Tag Archives: Couscous

Four Generations Come Together for Algerian Boulettes with Green Peas

David Rak's grandmother Ginette (seated left), clockwise: David' mom X, David's Dad X, David's wife Jennifer, David (center), and his youngest daughter Léa

David Rak’s grandmother Ginette (seated left), David’s parents Nicole and Robert Rak (standing in back),                 David and Jennifer Rak (center and right), and their youngest daughter Léa (on David’s lap 🙂 )

Each spring, Ginette Cohen would pack her suitcase with quatre épices and a box of Spigol spice packets, and fly from France to New York City to visit her grandson David Rak for his birthday. In his tiny Harlem kitchen, she would prepare the dish that he most longed for: Les Boulettes, and a few weeks ago I was lucky enough to catch her on a visit and learn her secrets. Ginette explained to me that for other occasions, these meat patties would be coated in semolina and served over couscous, but during Passover they were instead dusted with matzah meal and served over steamed crushed matzah. Proudly served on all occasions, Boulettes gives delicious new meaning to Algerian-Jewish comfort food.

The following is a visual recipe for Boulettes:

Boulettes_Step1_blog

Step 1: Combine ground lamb and beef, eggs, broken up matzah, almond flour, onions, garlic salt, pepper, nutmeg, allspice, cloves, cinnamon, cumin, turmeric, saffron, mint, coriander, and parsley in a large bowl.

Boulettes_Step2_blog

Step 2: Roll meat into large balls and roll lightly in the semolina or matzah meal.

Step 3: Place all coated meatballs onto a cutting board or tray and flatten slightly into patties.

Step 3: Place all coated meatballs onto a cutting board or tray and flatten slightly into patties.

Step 4: Dip patties into beaten eggs.

Step 4: Coat patties into beaten eggs.

Step 5: Gently place patties into a pan with very hot oil to fry until dark golden-brown on both sides.

Step 5: Gently place into a pan with very hot oil and fry until dark golden-brown on both sides.

Boulettes_Step6_blog

Step 6: Simmer boulettes with peas in a broth made of water, onions, salt, turmeric, and saffron for 1 hour.

Boulettes_StepFinal_blog

Step 7: Serve!

 

Advertisements

Tajine aux Pruneaux (Moroccan Stewed Prunes with Onions, Cinnamon, Sugar, and Toasted Whole Almonds)

Tajine_Prune4

When I first tasted this dish prepared for me by Renée Tangy I was amazed at how simple, yet delicious it was. The sweet, soft prunes almost melt in your mouth, while the crunchiness of the toasted whole almonds adds a nice balance in texture. Although it may seem to be more like a dessert, the addition of sautéed onions gives a certain savory flavor making it a perfect side dish for roasted chicken, lamb, or any other kind of meat. You may also prepare the prunes over steamed couscous for the Moroccan festival of Mimounah at the end of the Passover holiday.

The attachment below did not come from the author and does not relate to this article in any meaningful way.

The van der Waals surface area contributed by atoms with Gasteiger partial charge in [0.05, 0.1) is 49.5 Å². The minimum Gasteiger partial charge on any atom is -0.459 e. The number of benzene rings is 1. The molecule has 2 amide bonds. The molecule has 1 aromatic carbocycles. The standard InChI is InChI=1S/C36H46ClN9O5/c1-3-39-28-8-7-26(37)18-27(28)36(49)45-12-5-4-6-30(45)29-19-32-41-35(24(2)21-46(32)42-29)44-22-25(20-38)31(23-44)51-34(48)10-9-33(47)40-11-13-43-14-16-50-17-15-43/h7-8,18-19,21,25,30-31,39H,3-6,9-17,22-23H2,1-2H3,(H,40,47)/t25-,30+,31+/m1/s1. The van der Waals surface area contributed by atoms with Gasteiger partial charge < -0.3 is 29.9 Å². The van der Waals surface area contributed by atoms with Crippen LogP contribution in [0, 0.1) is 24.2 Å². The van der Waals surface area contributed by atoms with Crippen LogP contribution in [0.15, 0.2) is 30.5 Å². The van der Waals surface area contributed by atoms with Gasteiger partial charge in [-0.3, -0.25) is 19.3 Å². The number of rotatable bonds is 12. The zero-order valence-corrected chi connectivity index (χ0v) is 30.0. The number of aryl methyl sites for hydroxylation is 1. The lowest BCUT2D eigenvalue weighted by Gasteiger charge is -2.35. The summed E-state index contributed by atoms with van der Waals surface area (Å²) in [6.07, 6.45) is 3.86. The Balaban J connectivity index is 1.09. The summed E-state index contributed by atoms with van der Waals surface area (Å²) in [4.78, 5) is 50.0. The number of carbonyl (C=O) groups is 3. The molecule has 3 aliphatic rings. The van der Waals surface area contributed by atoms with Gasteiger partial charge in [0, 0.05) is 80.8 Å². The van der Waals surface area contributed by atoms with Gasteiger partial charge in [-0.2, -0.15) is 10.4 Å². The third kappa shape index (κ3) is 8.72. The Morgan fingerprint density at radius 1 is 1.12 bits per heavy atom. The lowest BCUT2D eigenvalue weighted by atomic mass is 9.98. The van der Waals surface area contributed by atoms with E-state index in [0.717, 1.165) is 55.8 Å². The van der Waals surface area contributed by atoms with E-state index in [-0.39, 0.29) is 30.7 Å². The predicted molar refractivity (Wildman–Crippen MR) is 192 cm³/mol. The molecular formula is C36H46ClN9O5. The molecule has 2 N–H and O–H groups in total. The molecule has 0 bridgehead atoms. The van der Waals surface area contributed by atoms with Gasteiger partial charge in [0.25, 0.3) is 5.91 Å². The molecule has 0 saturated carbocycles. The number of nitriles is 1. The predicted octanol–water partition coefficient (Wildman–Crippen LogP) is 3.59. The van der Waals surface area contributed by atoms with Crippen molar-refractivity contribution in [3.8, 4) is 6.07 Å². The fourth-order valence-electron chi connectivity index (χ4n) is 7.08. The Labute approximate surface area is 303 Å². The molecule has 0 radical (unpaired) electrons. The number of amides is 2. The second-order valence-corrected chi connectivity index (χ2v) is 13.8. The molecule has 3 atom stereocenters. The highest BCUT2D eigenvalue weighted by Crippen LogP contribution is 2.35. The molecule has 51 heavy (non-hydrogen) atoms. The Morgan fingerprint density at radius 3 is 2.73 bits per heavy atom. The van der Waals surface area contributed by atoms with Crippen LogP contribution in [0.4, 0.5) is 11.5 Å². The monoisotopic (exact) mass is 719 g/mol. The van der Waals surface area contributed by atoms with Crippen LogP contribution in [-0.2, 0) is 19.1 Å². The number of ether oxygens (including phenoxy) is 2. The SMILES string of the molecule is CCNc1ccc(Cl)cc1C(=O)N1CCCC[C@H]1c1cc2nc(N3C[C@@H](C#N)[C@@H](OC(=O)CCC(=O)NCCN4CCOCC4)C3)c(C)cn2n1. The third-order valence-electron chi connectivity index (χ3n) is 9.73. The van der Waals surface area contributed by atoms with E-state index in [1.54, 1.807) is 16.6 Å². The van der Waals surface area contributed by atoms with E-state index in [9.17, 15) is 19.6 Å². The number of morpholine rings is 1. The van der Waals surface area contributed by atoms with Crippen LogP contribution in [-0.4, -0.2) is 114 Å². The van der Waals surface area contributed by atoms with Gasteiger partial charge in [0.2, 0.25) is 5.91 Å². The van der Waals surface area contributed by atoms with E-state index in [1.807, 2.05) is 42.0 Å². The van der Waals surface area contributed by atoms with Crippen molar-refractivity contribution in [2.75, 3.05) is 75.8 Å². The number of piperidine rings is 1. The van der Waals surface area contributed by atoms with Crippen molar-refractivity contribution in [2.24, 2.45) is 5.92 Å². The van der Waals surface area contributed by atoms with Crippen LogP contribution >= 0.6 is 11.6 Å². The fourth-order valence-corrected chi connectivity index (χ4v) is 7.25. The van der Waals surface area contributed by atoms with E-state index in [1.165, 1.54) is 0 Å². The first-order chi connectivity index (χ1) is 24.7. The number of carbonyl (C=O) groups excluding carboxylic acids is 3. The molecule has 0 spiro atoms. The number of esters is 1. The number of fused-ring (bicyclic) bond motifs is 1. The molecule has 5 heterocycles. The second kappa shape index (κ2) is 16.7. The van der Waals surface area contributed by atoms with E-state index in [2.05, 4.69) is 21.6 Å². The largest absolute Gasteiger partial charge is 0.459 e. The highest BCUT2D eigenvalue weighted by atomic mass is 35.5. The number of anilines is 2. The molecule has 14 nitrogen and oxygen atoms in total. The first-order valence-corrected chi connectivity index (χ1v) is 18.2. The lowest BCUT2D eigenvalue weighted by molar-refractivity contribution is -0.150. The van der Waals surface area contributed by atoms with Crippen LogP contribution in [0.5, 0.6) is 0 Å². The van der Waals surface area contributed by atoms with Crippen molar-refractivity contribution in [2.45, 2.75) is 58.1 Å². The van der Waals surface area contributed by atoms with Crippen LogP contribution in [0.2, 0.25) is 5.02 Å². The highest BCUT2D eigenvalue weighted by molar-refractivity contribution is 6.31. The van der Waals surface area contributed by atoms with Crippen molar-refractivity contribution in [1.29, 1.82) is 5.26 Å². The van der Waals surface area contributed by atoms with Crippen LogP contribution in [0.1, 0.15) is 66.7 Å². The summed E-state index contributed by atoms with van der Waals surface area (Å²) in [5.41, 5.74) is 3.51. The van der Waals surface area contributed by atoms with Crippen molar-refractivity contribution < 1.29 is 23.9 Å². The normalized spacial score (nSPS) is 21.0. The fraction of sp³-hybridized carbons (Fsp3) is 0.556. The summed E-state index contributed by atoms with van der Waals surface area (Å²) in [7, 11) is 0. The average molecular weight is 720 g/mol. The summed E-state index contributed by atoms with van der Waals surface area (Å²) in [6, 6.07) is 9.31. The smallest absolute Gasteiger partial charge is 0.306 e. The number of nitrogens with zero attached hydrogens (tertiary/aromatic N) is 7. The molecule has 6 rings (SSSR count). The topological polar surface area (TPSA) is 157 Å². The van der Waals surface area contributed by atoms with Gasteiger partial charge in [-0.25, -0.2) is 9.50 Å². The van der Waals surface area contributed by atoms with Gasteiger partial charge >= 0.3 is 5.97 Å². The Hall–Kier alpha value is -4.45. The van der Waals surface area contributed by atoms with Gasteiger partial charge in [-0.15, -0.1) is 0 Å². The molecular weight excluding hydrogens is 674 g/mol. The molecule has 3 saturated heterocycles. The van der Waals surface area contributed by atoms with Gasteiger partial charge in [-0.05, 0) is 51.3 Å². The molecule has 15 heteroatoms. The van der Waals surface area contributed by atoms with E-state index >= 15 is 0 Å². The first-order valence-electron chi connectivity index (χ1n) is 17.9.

For Prunes:
2 pounds pitted prunes
(about 2 dozen jumbo size)
3 to 4 tablespoons vegetable or canola oil
1 1/2 cups coarsely chopped yellow onions (about 1 1/2 medium)
2 teaspoons orange or lemon zest
1 cup orange juice
¼ cup vegetable or chicken stock
½ teaspoon ground cinnamon
3 to 4 tablespoons brown sugar

For Serving:
1 cup blanched, whole almonds

1. Place prunes into a medium sized bowl and fill with warm water to cover. (If you are using prunes in the can they may already be very soft and moist, so do not soak or they will become too mushy when cooked; Skip to step #2). Soak for 15 minutes to soften prunes, then drain.

2. Heat a large skillet with the oil for 1 minute over high heat. Add the chopped onions and cook until golden, about 10 minutes.

3. Add the prunes and mix well with the cooked onions. Lower to medium heat and cook
10 minutes, stirring every few minutes to prevent burning.

4. Combine the zest, orange juice, stock, cinnamon, and sugar in a small bowl and mix well. Add to the prunes and cook over medium heat until prunes become very soft, about 20 to 25 minutes, stirring occasionally and taking care not to break up the prunes.

5. Place almonds onto an ungreased baking tray and bake in a 350 F. oven for 15 minutes until golden brown. Remove from oven and cool to room temperature, then toss with the cooked prunes.

6. Serve hot as a side dish to lamb, veal, or beef.

Yield: Serves 8 to 10 (Makes About 4 Cups)

The Seder

A Simple Passover Haggadah

Eshkol HaKofer

Sephardic & Judeo-Arabic Seder Menus and Memories from Africa, Asia and Europe!

too GOOD to PASSOVER

Sephardic & Judeo-Arabic Seder Menus and Memories from Africa, Asia and Europe!

In my Iraqi Kitchen: Recipes, History and Culture, by Nawal Nasrallah

Sephardic & Judeo-Arabic Seder Menus and Memories from Africa, Asia and Europe!

Bendichas Manos

a blog about living, cooking and caring in the Ladino tradition

KOSHER LIKE ME

COMING SOON

my madeleine

Sephardic & Judeo-Arabic Seder Menus and Memories from Africa, Asia and Europe!

A Kosher Christmas

'Tis the Season to be Jewish

%d bloggers like this: